Furniture of Spanish New Mexico

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Sunstone Press, 1977 - Design - 96 pages
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Traditional Spanish New Mexican furniture can best be characterized as simple, having straight lines and good, honest proportions, all of which give these pieces a particular type of dignity. As is true of other handmade objects in a given society, furniture made in New Mexico mirrored the lives of New Mexicans in the 18th and 19th centuries--isolation and a rugged existence. The earliest furniture was made for churches and a few rich families. Even well into the 19th century, the average home was devoid of pieces considered common today: chairs, tables and beds. The author regards the traditional period in Spanish New Mexican furniture to begin about 1776 and extend until almost 1900. The pieces in this book illustrate the important contributions made by the Spanish in the 18th and 19th centuries to this form of the decorative arts.

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About the author (1977)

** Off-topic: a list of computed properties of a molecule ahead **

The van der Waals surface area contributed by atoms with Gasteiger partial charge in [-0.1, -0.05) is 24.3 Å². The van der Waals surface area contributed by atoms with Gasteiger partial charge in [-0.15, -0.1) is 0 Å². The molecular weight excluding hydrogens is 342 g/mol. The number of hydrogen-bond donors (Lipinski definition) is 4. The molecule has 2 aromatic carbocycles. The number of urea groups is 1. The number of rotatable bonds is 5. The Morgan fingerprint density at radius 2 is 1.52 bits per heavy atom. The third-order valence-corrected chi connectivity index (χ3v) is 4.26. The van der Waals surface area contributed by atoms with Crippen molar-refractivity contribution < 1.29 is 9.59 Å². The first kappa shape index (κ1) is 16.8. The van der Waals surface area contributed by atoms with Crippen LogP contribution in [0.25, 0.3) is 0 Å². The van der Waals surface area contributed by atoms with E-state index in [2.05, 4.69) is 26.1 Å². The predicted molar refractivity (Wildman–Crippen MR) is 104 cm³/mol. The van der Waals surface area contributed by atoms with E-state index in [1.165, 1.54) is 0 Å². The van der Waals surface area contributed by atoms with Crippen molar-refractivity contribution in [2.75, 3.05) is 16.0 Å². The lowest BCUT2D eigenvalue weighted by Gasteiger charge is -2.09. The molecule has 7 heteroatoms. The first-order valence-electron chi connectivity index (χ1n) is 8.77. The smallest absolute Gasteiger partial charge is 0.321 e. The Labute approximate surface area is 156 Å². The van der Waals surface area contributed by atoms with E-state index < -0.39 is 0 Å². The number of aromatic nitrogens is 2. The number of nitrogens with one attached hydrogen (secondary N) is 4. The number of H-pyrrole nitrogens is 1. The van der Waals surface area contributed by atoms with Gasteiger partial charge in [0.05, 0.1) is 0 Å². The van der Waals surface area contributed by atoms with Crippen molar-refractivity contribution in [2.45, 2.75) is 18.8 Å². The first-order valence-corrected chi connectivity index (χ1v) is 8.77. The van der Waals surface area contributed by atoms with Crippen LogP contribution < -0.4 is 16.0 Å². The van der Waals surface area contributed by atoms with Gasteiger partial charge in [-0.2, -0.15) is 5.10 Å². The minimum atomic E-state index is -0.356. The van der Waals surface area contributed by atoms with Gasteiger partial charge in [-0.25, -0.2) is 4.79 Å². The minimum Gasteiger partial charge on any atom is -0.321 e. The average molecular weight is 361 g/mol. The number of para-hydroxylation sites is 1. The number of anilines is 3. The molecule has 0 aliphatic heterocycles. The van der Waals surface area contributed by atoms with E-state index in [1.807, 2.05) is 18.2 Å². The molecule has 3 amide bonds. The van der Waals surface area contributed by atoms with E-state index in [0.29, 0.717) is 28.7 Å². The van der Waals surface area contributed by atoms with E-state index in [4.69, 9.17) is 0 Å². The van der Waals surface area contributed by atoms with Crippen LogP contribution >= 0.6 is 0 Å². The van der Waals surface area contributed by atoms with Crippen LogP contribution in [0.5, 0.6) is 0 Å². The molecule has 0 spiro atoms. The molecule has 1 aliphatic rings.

ALAN C. VEDDER, because of his interest in architectural and artistic fields and despite only general formal education in those areas, had a fascination for New Mexican culture. These interests were expanded and intensified when he began working with the E. Boyd in the newly-established Spanish Colonial Department of the Museum of New Mexico. He worked closely with her for almost twenty years and together they explored, empirically, the Spanish cultural background of New Mexico. Mr. Vedder specialized in conservation of New Mexican Spanish Colonial objects, having conserved the famous Santiago bulto at El Santuario de Chimayo and the altar screens at Rosario Chapel in Santa Fe and at Santa Cruz Church in Espaņola. He acted as a consultant to various museums including the American Museum in Britain at Bath, England, for which he collected, designed and installed their permanent exhibit of New Mexican rooms. Dedicated to all aspects of New Mexicos Spanish Colonial culture, Mr. Vedders primary goal was to further the appreciation of traditional New Mexican furniture.

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